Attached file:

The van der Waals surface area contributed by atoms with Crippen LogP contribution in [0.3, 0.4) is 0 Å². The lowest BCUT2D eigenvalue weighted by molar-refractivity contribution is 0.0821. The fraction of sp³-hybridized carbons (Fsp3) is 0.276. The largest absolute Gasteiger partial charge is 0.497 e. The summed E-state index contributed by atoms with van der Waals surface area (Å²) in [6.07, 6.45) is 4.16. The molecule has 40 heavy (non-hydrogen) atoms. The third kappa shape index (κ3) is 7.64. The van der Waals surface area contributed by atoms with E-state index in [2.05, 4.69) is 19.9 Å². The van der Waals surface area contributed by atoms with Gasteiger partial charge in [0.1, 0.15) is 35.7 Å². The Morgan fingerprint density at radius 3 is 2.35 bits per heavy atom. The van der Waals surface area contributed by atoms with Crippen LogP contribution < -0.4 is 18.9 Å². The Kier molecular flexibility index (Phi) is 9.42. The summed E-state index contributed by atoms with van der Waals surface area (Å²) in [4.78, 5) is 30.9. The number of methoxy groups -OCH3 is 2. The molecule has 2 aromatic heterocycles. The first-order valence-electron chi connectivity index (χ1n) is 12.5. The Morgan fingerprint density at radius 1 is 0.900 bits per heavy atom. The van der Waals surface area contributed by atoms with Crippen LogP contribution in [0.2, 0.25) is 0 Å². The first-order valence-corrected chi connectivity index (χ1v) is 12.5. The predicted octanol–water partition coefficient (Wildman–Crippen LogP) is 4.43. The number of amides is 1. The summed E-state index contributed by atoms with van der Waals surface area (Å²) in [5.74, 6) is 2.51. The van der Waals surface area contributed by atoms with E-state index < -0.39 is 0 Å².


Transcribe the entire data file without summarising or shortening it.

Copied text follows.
The van der Waals surface area contributed by atoms with Crippen LogP contribution in [0.3, 0.4) is 0 Å². The lowest BCUT2D eigenvalue weighted by molar-refractivity contribution is 0.0821. The fraction of sp³-hybridized carbons (Fsp3) is 0.276. The largest absolute Gasteiger partial charge is 0.497 e. The summed E-state index contributed by atoms with van der Waals surface area (Å²) in [6.07, 6.45) is 4.16. The molecule has 40 heavy (non-hydrogen) atoms. The third kappa shape index (κ3) is 7.64. The van der Waals surface area contributed by atoms with E-state index in [2.05, 4.69) is 19.9 Å². The van der Waals surface area contributed by atoms with Gasteiger partial charge in [0.1, 0.15) is 35.7 Å². The Morgan fingerprint density at radius 3 is 2.35 bits per heavy atom. The van der Waals surface area contributed by atoms with Crippen LogP contribution < -0.4 is 18.9 Å². The Kier molecular flexibility index (Phi) is 9.42. The summed E-state index contributed by atoms with van der Waals surface area (Å²) in [4.78, 5) is 30.9. The number of methoxy groups -OCH3 is 2. The molecule has 2 aromatic heterocycles. The first-order valence-electron chi connectivity index (χ1n) is 12.5. The Morgan fingerprint density at radius 1 is 0.900 bits per heavy atom. The van der Waals surface area contributed by atoms with Crippen LogP contribution in [0.2, 0.25) is 0 Å². The first-order valence-corrected chi connectivity index (χ1v) is 12.5. The predicted octanol–water partition coefficient (Wildman–Crippen LogP) is 4.43. The number of amides is 1. The summed E-state index contributed by atoms with van der Waals surface area (Å²) in [5.74, 6) is 2.51. The van der Waals surface area contributed by atoms with E-state index < -0.39 is 0 Å².